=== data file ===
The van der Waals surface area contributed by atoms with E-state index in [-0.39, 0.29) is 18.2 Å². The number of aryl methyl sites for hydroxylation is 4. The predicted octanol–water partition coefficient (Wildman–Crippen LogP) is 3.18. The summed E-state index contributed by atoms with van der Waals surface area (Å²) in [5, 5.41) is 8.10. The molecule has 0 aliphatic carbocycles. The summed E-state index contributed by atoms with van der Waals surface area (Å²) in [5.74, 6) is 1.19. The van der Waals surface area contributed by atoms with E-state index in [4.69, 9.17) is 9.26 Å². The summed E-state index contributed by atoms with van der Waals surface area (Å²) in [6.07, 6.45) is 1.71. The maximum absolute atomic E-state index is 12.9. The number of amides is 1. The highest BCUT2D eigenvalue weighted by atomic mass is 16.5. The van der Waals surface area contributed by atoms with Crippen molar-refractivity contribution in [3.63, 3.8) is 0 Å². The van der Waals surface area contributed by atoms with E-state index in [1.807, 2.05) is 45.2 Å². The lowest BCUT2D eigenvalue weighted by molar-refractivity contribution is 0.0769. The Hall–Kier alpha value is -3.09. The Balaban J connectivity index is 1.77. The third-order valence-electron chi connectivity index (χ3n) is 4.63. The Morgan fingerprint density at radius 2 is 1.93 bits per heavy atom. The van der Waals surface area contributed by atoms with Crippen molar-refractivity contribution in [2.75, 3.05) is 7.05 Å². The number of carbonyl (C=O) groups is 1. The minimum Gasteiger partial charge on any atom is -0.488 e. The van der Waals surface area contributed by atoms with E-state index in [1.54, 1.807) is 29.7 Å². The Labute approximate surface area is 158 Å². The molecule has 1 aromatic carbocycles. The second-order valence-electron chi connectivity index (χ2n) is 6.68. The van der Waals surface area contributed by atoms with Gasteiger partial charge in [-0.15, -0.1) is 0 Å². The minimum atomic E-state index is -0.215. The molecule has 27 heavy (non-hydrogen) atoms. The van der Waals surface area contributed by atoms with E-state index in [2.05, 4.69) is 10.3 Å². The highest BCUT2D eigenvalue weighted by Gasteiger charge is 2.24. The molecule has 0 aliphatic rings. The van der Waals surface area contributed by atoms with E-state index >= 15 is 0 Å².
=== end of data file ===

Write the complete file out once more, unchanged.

The van der Waals surface area contributed by atoms with E-state index in [-0.39, 0.29) is 18.2 Å². The number of aryl methyl sites for hydroxylation is 4. The predicted octanol–water partition coefficient (Wildman–Crippen LogP) is 3.18. The summed E-state index contributed by atoms with van der Waals surface area (Å²) in [5, 5.41) is 8.10. The molecule has 0 aliphatic carbocycles. The summed E-state index contributed by atoms with van der Waals surface area (Å²) in [5.74, 6) is 1.19. The van der Waals surface area contributed by atoms with E-state index in [4.69, 9.17) is 9.26 Å². The summed E-state index contributed by atoms with van der Waals surface area (Å²) in [6.07, 6.45) is 1.71. The maximum absolute atomic E-state index is 12.9. The number of amides is 1. The highest BCUT2D eigenvalue weighted by atomic mass is 16.5. The van der Waals surface area contributed by atoms with Crippen molar-refractivity contribution in [3.63, 3.8) is 0 Å². The van der Waals surface area contributed by atoms with E-state index in [1.807, 2.05) is 45.2 Å². The lowest BCUT2D eigenvalue weighted by molar-refractivity contribution is 0.0769. The Hall–Kier alpha value is -3.09. The Balaban J connectivity index is 1.77. The third-order valence-electron chi connectivity index (χ3n) is 4.63. The Morgan fingerprint density at radius 2 is 1.93 bits per heavy atom. The van der Waals surface area contributed by atoms with Crippen molar-refractivity contribution in [2.75, 3.05) is 7.05 Å². The number of carbonyl (C=O) groups is 1. The minimum Gasteiger partial charge on any atom is -0.488 e. The van der Waals surface area contributed by atoms with E-state index in [1.54, 1.807) is 29.7 Å². The Labute approximate surface area is 158 Å². The molecule has 1 aromatic carbocycles. The second-order valence-electron chi connectivity index (χ2n) is 6.68. The van der Waals surface area contributed by atoms with Gasteiger partial charge in [-0.15, -0.1) is 0 Å². The minimum atomic E-state index is -0.215. The molecule has 27 heavy (non-hydrogen) atoms. The van der Waals surface area contributed by atoms with E-state index in [2.05, 4.69) is 10.3 Å². The highest BCUT2D eigenvalue weighted by Gasteiger charge is 2.24. The molecule has 0 aliphatic rings. The van der Waals surface area contributed by atoms with E-state index >= 15 is 0 Å².